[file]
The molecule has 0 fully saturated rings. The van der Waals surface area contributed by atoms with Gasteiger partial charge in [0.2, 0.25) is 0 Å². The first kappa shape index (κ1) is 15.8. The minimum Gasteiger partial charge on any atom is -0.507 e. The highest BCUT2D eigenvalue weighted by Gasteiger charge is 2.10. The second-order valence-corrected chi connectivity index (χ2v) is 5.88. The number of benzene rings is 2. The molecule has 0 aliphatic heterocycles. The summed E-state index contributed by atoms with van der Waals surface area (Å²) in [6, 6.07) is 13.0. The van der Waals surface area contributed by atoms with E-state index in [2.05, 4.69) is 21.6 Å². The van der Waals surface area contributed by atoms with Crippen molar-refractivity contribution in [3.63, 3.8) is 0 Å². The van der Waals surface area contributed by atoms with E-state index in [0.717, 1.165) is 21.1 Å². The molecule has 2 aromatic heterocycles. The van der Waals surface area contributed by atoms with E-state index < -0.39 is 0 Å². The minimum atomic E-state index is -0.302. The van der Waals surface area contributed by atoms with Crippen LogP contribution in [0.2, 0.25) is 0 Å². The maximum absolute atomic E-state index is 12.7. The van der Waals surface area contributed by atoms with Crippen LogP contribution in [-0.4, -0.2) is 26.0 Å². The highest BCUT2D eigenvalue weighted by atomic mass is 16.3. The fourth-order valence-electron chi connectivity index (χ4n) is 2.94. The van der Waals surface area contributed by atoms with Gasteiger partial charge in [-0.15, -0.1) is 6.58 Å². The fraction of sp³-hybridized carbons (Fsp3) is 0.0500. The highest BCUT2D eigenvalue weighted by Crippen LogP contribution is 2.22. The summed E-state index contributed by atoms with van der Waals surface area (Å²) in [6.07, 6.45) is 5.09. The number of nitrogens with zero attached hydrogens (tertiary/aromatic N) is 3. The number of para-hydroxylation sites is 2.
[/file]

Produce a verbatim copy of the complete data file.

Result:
The molecule has 0 fully saturated rings. The van der Waals surface area contributed by atoms with Gasteiger partial charge in [0.2, 0.25) is 0 Å². The first kappa shape index (κ1) is 15.8. The minimum Gasteiger partial charge on any atom is -0.507 e. The highest BCUT2D eigenvalue weighted by Gasteiger charge is 2.10. The second-order valence-corrected chi connectivity index (χ2v) is 5.88. The number of benzene rings is 2. The molecule has 0 aliphatic heterocycles. The summed E-state index contributed by atoms with van der Waals surface area (Å²) in [6, 6.07) is 13.0. The van der Waals surface area contributed by atoms with E-state index in [2.05, 4.69) is 21.6 Å². The van der Waals surface area contributed by atoms with Crippen molar-refractivity contribution in [3.63, 3.8) is 0 Å². The van der Waals surface area contributed by atoms with E-state index in [0.717, 1.165) is 21.1 Å². The molecule has 2 aromatic heterocycles. The van der Waals surface area contributed by atoms with E-state index < -0.39 is 0 Å². The minimum atomic E-state index is -0.302. The van der Waals surface area contributed by atoms with Crippen LogP contribution in [0.2, 0.25) is 0 Å². The maximum absolute atomic E-state index is 12.7. The van der Waals surface area contributed by atoms with Crippen LogP contribution in [-0.4, -0.2) is 26.0 Å². The highest BCUT2D eigenvalue weighted by atomic mass is 16.3. The fourth-order valence-electron chi connectivity index (χ4n) is 2.94. The van der Waals surface area contributed by atoms with Gasteiger partial charge in [-0.15, -0.1) is 6.58 Å². The fraction of sp³-hybridized carbons (Fsp3) is 0.0500. The highest BCUT2D eigenvalue weighted by Crippen LogP contribution is 2.22. The summed E-state index contributed by atoms with van der Waals surface area (Å²) in [6.07, 6.45) is 5.09. The number of nitrogens with zero attached hydrogens (tertiary/aromatic N) is 3. The number of para-hydroxylation sites is 2.